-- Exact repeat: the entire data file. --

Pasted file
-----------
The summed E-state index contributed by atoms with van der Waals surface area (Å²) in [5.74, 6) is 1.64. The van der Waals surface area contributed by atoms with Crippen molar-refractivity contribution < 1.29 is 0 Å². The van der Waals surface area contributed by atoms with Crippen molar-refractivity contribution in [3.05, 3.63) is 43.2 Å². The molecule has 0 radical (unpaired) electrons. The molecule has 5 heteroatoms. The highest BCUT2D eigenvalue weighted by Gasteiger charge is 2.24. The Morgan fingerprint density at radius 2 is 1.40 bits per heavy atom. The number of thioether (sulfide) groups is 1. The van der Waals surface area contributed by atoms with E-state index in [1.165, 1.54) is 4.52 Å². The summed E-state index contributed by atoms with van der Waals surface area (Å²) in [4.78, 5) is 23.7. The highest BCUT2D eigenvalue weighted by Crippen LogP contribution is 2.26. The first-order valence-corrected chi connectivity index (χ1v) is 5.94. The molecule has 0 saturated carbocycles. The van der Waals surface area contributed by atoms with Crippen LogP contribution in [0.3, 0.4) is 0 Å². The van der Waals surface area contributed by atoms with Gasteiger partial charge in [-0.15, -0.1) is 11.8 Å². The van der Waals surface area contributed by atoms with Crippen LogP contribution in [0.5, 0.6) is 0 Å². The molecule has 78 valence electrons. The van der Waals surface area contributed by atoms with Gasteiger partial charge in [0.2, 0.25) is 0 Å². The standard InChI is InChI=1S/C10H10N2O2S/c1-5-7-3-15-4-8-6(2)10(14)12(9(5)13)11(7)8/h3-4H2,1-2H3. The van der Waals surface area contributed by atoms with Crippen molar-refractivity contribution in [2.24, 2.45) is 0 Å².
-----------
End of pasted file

The summed E-state index contributed by atoms with van der Waals surface area (Å²) in [5.74, 6) is 1.64. The van der Waals surface area contributed by atoms with Crippen molar-refractivity contribution < 1.29 is 0 Å². The van der Waals surface area contributed by atoms with Crippen molar-refractivity contribution in [3.05, 3.63) is 43.2 Å². The molecule has 0 radical (unpaired) electrons. The molecule has 5 heteroatoms. The highest BCUT2D eigenvalue weighted by Gasteiger charge is 2.24. The Morgan fingerprint density at radius 2 is 1.40 bits per heavy atom. The number of thioether (sulfide) groups is 1. The van der Waals surface area contributed by atoms with E-state index in [1.165, 1.54) is 4.52 Å². The summed E-state index contributed by atoms with van der Waals surface area (Å²) in [4.78, 5) is 23.7. The highest BCUT2D eigenvalue weighted by Crippen LogP contribution is 2.26. The first-order valence-corrected chi connectivity index (χ1v) is 5.94. The molecule has 0 saturated carbocycles. The van der Waals surface area contributed by atoms with Crippen LogP contribution in [0.3, 0.4) is 0 Å². The van der Waals surface area contributed by atoms with Gasteiger partial charge in [-0.15, -0.1) is 11.8 Å². The van der Waals surface area contributed by atoms with Crippen LogP contribution in [0.5, 0.6) is 0 Å². The molecule has 78 valence electrons. The van der Waals surface area contributed by atoms with Gasteiger partial charge in [0.2, 0.25) is 0 Å². The standard InChI is InChI=1S/C10H10N2O2S/c1-5-7-3-15-4-8-6(2)10(14)12(9(5)13)11(7)8/h3-4H2,1-2H3. The van der Waals surface area contributed by atoms with Crippen molar-refractivity contribution in [2.24, 2.45) is 0 Å².